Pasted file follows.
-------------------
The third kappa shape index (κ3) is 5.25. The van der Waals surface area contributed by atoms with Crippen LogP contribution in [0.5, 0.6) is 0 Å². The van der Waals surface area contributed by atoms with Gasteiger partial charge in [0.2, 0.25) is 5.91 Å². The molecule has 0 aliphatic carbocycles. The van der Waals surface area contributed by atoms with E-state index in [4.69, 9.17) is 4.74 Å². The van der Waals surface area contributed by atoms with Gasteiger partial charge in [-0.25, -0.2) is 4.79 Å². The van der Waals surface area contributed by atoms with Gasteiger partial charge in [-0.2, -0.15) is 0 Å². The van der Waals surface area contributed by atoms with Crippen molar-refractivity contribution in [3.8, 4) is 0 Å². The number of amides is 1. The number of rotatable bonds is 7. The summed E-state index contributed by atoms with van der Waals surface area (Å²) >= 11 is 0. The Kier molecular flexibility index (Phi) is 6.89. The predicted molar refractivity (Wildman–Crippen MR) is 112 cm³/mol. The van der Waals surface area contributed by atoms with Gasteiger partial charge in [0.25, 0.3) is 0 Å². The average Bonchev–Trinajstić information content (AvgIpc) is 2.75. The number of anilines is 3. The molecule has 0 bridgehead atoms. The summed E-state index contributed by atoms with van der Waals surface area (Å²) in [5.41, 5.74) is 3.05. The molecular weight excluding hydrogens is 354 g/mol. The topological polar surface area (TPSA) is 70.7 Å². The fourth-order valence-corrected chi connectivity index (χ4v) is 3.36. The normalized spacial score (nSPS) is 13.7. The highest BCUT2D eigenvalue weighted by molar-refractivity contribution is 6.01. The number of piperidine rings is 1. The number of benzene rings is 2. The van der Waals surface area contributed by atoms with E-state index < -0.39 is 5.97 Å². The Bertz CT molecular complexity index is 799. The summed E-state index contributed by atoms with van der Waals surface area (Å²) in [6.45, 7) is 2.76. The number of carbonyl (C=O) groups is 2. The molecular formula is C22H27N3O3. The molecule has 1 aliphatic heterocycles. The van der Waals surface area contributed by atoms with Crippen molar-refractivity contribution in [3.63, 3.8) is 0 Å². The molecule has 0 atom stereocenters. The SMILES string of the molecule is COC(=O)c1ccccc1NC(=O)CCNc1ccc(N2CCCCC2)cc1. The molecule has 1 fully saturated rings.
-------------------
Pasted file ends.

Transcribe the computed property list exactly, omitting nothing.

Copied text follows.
The third kappa shape index (κ3) is 5.25. The van der Waals surface area contributed by atoms with Crippen LogP contribution in [0.5, 0.6) is 0 Å². The van der Waals surface area contributed by atoms with Gasteiger partial charge in [0.2, 0.25) is 5.91 Å². The molecule has 0 aliphatic carbocycles. The van der Waals surface area contributed by atoms with E-state index in [4.69, 9.17) is 4.74 Å². The van der Waals surface area contributed by atoms with Gasteiger partial charge in [-0.25, -0.2) is 4.79 Å². The van der Waals surface area contributed by atoms with Gasteiger partial charge in [-0.2, -0.15) is 0 Å². The van der Waals surface area contributed by atoms with Crippen molar-refractivity contribution in [3.8, 4) is 0 Å². The number of amides is 1. The number of rotatable bonds is 7. The summed E-state index contributed by atoms with van der Waals surface area (Å²) >= 11 is 0. The Kier molecular flexibility index (Phi) is 6.89. The predicted molar refractivity (Wildman–Crippen MR) is 112 cm³/mol. The van der Waals surface area contributed by atoms with Gasteiger partial charge in [0.25, 0.3) is 0 Å². The average Bonchev–Trinajstić information content (AvgIpc) is 2.75. The number of anilines is 3. The molecule has 0 bridgehead atoms. The summed E-state index contributed by atoms with van der Waals surface area (Å²) in [5.41, 5.74) is 3.05. The molecular weight excluding hydrogens is 354 g/mol. The topological polar surface area (TPSA) is 70.7 Å². The fourth-order valence-corrected chi connectivity index (χ4v) is 3.36. The normalized spacial score (nSPS) is 13.7. The highest BCUT2D eigenvalue weighted by molar-refractivity contribution is 6.01. The number of piperidine rings is 1. The number of benzene rings is 2. The van der Waals surface area contributed by atoms with E-state index < -0.39 is 5.97 Å². The Bertz CT molecular complexity index is 799. The summed E-state index contributed by atoms with van der Waals surface area (Å²) in [6.45, 7) is 2.76. The number of carbonyl (C=O) groups is 2. The molecular formula is C22H27N3O3. The molecule has 1 aliphatic heterocycles. The van der Waals surface area contributed by atoms with Crippen molar-refractivity contribution in [3.63, 3.8) is 0 Å². The molecule has 0 atom stereocenters. The SMILES string of the molecule is COC(=O)c1ccccc1NC(=O)CCNc1ccc(N2CCCCC2)cc1. The molecule has 1 fully saturated rings.